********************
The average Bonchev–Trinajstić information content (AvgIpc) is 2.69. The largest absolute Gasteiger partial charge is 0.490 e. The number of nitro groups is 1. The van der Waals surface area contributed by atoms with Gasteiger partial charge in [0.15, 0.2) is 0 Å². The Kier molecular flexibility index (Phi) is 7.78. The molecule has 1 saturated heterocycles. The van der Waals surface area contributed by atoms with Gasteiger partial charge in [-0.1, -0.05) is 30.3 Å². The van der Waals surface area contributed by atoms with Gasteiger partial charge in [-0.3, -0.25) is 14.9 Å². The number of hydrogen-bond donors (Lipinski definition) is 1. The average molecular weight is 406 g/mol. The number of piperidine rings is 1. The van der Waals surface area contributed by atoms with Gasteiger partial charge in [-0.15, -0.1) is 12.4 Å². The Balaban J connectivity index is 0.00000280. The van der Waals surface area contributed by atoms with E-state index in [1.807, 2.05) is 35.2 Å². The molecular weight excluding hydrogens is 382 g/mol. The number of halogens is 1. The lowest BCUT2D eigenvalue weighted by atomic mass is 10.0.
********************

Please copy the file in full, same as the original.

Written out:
The average Bonchev–Trinajstić information content (AvgIpc) is 2.69. The largest absolute Gasteiger partial charge is 0.490 e. The number of nitro groups is 1. The van der Waals surface area contributed by atoms with Gasteiger partial charge in [0.15, 0.2) is 0 Å². The Kier molecular flexibility index (Phi) is 7.78. The molecule has 1 saturated heterocycles. The van der Waals surface area contributed by atoms with Gasteiger partial charge in [-0.1, -0.05) is 30.3 Å². The van der Waals surface area contributed by atoms with Gasteiger partial charge in [-0.3, -0.25) is 14.9 Å². The number of hydrogen-bond donors (Lipinski definition) is 1. The average molecular weight is 406 g/mol. The number of piperidine rings is 1. The van der Waals surface area contributed by atoms with Gasteiger partial charge in [-0.15, -0.1) is 12.4 Å². The Balaban J connectivity index is 0.00000280. The van der Waals surface area contributed by atoms with E-state index in [1.807, 2.05) is 35.2 Å². The molecular weight excluding hydrogens is 382 g/mol. The number of halogens is 1. The lowest BCUT2D eigenvalue weighted by atomic mass is 10.0.